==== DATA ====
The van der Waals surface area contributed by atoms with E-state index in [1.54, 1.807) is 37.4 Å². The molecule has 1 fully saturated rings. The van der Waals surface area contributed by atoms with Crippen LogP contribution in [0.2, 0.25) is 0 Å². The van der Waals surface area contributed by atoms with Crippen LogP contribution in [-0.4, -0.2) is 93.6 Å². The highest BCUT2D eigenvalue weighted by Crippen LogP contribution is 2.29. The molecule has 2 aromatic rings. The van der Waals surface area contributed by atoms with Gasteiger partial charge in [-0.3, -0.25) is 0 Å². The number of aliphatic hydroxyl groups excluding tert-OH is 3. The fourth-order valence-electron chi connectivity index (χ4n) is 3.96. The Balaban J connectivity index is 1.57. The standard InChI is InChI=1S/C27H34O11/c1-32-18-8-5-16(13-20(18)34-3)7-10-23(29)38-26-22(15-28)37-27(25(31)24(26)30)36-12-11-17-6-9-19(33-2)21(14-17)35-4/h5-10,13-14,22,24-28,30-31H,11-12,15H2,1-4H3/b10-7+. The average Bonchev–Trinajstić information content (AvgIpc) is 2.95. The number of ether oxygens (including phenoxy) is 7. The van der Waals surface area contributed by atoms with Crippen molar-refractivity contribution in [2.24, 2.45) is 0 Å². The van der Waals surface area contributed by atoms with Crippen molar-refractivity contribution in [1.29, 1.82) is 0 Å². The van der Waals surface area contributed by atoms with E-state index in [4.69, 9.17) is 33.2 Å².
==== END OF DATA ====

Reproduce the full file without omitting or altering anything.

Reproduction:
The van der Waals surface area contributed by atoms with E-state index in [1.54, 1.807) is 37.4 Å². The molecule has 1 fully saturated rings. The van der Waals surface area contributed by atoms with Crippen LogP contribution in [0.2, 0.25) is 0 Å². The van der Waals surface area contributed by atoms with Crippen LogP contribution in [-0.4, -0.2) is 93.6 Å². The highest BCUT2D eigenvalue weighted by Crippen LogP contribution is 2.29. The molecule has 2 aromatic rings. The van der Waals surface area contributed by atoms with Gasteiger partial charge in [-0.3, -0.25) is 0 Å². The number of aliphatic hydroxyl groups excluding tert-OH is 3. The fourth-order valence-electron chi connectivity index (χ4n) is 3.96. The Balaban J connectivity index is 1.57. The standard InChI is InChI=1S/C27H34O11/c1-32-18-8-5-16(13-20(18)34-3)7-10-23(29)38-26-22(15-28)37-27(25(31)24(26)30)36-12-11-17-6-9-19(33-2)21(14-17)35-4/h5-10,13-14,22,24-28,30-31H,11-12,15H2,1-4H3/b10-7+. The average Bonchev–Trinajstić information content (AvgIpc) is 2.95. The number of ether oxygens (including phenoxy) is 7. The van der Waals surface area contributed by atoms with Crippen molar-refractivity contribution in [2.24, 2.45) is 0 Å². The van der Waals surface area contributed by atoms with Crippen molar-refractivity contribution in [1.29, 1.82) is 0 Å². The van der Waals surface area contributed by atoms with E-state index in [4.69, 9.17) is 33.2 Å².